I&M Bank to raise Rwf10 billion by rights issue

I&M Bank head office. The bank’s net interest revenue recorded an 8 per cent increase to Rwf22 billion in 2019 from Rwf20.2 billion in the previous year. / Sam Ngendahimana.

I&M Bank Rwanda PLC will in the course of the year be seeking to raise Rwf10bn by rights issue in a bid to capitalize operations of the bank. The rights issue will see existing shareholders of the bank  existing shareholders offered an opportunity to buy more shares in proportion to their holding of ‘old shares’.

This was agreed upon by the bank’s shareholders during their Annual General Meeting on Monday June 22 which was held virtually.

 

The AGM approved a recommendation by the Board to issue further capital to meet the growing level of operations as well as maintain key ratios specified by the financial sector regulator.

 

This will see the financial institution which is a listed company raise Rwf 10B by issuing shares to holders of ordinary shares of the Company in such proportion to the existing shares held by them at the close of business on such date to be fixed by the Directors and at such price as shall be determined by the Directors.

 

While it is not exactly when the rights issue will take place, William Irwin the Board Chairperson said that they were likely to do it before the end of the year.

Anita Umulisa, the Bank’s Chief Financial Officer said that among the reasons necessitating  raising further capital  was to support continued business expansion. In recent months, the bank’s business lines have been expanding steadily with its loan book expanding by 17 per cent to Rwf201 billion in the first quarter of 2020.

Umulisa said that additional capital would support plans for expansion and maximization of digital platforms which is an emerging trend in the local financial scene.

The capital is also expected to give the bank liquidity to service the market as the economy recovers from the Covid-19 pandemic.

Consequently, the meeting also approved a recommendation by the board to increase the current Bank’s authorized share capital from Rwf6bn comprising of 600,000,000 ordinary shares of Rwf10 each up to Rwf25bn comprising 2,500,000,000 ordinary shares of Rwf10 each.

 A final dividend disbursing Rwf1.515bn was approved at Rwf3 per share for the financial year ended December 31, 2019. The dividend payout is however unlikely to be paid out this year as per the directives by the Central Bank.

Commenting on the impact of Covid19 to the Non-performing Loans, Faustin Byishimo Executive Director at the bank said that it was still too early to be certain. He said that more accurate projections will be possible towards the end of the year but noted that they had modelled scenarios of various possibilities including double the NPL.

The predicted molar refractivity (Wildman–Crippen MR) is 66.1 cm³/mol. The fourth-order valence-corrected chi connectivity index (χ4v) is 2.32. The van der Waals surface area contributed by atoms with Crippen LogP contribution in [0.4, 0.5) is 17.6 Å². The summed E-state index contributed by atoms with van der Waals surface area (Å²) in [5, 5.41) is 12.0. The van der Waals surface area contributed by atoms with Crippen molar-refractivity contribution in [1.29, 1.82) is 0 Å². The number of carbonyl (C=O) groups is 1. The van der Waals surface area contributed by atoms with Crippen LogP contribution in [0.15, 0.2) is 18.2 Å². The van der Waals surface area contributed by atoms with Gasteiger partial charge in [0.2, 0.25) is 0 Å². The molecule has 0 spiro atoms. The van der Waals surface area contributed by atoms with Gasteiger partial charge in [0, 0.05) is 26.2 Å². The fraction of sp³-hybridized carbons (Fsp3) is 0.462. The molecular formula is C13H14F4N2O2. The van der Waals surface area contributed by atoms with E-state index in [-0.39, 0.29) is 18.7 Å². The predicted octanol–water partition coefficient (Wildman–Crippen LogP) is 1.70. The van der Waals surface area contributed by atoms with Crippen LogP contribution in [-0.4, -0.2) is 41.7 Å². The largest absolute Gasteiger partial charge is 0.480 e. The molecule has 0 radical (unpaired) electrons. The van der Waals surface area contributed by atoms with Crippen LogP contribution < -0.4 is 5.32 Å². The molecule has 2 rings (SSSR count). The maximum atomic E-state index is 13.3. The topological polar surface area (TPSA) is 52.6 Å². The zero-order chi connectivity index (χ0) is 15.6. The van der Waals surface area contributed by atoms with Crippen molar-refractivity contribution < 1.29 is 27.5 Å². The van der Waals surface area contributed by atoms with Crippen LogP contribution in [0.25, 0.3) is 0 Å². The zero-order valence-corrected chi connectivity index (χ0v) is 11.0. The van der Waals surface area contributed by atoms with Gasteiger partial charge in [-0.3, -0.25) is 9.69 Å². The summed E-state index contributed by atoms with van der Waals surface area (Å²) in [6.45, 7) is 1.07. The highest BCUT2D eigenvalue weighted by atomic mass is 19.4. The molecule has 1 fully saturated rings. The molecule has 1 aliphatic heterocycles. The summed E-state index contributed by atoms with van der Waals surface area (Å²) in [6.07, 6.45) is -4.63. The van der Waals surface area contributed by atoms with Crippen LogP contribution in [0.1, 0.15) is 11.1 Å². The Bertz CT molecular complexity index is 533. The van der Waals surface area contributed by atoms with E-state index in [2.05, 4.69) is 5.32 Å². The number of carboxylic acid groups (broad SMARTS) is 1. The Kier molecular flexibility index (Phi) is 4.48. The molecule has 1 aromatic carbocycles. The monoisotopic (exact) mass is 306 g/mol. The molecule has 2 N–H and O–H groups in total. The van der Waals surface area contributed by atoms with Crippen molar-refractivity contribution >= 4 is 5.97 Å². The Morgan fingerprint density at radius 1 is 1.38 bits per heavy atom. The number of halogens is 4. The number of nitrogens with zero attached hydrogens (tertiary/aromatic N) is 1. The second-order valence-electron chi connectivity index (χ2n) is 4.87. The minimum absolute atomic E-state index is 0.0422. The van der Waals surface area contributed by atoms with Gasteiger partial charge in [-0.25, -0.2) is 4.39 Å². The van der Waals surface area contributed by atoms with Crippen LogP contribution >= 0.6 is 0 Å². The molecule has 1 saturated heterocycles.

Later in the year, William Irwin the Board Chairperson said that they are likely to look into their branch network and its fate as increasingly, more transactions are being conducted digitally and remotely.

I&M Bank Rwanda’s net interest revenue recorded an 8 percent increase to Rwf22 billion in 2019 from Rwf20.2 billion in the previous year.

However, I&M Bank’s bottom line decreased to Rwf6.1 billion in 2019, down from Rwf7.5 billion realised a year before.

This was attributed to initiatives taken by the Bank to strengthen its human capital and uplift its technological readiness.  

This included the depreciation costs on the investment in Finacle – the core banking system – and an exceptional one-off expense relating to a voluntary severance scheme when 29 staff retired.

Robin Bairstow the Managing Director of the bank said that at the moment their key focus was their customers and would be involved in the disbursement of the Economic Recovery Fund.

I&M Bank has had multiple interventions to its clients in response to the pandemic including relief on loan repayment burden as the lender has reduced its base lending rate from 16.5 per cent to 16 per cent in April this year.

By reducing the base rate, the bank consequently reduced its revenue to support their customers amid the pandemic.

The bank also extended a grace period of up to 3 months for principal and/or interest payments in support of those businesses or retail clients’ who are being financially affected by the pandemic.

This was with understanding that a majority of their clients’ cash flows have been interrupted by the pandemic and could have liquidity challenges in the short term.

cmwai@newtimesrwanda.com

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